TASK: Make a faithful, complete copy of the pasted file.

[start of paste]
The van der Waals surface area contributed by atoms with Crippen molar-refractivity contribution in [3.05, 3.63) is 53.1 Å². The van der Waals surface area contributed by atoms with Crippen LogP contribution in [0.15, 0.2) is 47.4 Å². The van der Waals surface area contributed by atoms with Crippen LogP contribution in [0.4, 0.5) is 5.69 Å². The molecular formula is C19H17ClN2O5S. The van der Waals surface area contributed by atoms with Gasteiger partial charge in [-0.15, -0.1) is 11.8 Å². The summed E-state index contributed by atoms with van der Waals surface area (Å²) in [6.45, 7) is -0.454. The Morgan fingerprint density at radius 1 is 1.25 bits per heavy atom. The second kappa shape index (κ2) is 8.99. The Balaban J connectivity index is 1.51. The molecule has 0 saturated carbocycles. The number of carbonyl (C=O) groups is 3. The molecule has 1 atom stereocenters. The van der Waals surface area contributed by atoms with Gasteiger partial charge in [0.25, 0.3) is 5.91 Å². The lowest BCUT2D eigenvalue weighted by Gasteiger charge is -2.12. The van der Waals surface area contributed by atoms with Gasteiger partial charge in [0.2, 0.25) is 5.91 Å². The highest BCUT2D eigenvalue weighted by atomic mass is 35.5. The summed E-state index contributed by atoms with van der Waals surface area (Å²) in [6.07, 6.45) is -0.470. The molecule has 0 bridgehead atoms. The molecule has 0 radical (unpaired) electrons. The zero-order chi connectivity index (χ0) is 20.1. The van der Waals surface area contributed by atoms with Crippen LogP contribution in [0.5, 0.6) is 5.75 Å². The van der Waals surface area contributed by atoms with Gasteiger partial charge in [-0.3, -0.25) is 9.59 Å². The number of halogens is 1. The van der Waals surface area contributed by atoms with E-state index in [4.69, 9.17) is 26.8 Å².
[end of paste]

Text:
The van der Waals surface area contributed by atoms with Crippen molar-refractivity contribution in [3.05, 3.63) is 53.1 Å². The van der Waals surface area contributed by atoms with Crippen LogP contribution in [0.15, 0.2) is 47.4 Å². The van der Waals surface area contributed by atoms with Crippen LogP contribution in [0.4, 0.5) is 5.69 Å². The molecular formula is C19H17ClN2O5S. The van der Waals surface area contributed by atoms with Gasteiger partial charge in [-0.15, -0.1) is 11.8 Å². The summed E-state index contributed by atoms with van der Waals surface area (Å²) in [6.45, 7) is -0.454. The Morgan fingerprint density at radius 1 is 1.25 bits per heavy atom. The second kappa shape index (κ2) is 8.99. The Balaban J connectivity index is 1.51. The molecule has 0 saturated carbocycles. The number of carbonyl (C=O) groups is 3. The molecule has 1 atom stereocenters. The van der Waals surface area contributed by atoms with Gasteiger partial charge in [0.25, 0.3) is 5.91 Å². The lowest BCUT2D eigenvalue weighted by Gasteiger charge is -2.12. The van der Waals surface area contributed by atoms with Gasteiger partial charge in [0.2, 0.25) is 5.91 Å². The highest BCUT2D eigenvalue weighted by atomic mass is 35.5. The summed E-state index contributed by atoms with van der Waals surface area (Å²) in [6.07, 6.45) is -0.470. The molecule has 0 bridgehead atoms. The molecule has 0 radical (unpaired) electrons. The zero-order chi connectivity index (χ0) is 20.1. The van der Waals surface area contributed by atoms with Crippen LogP contribution in [0.5, 0.6) is 5.75 Å². The van der Waals surface area contributed by atoms with Gasteiger partial charge in [-0.3, -0.25) is 9.59 Å². The number of halogens is 1. The van der Waals surface area contributed by atoms with E-state index in [4.69, 9.17) is 26.8 Å².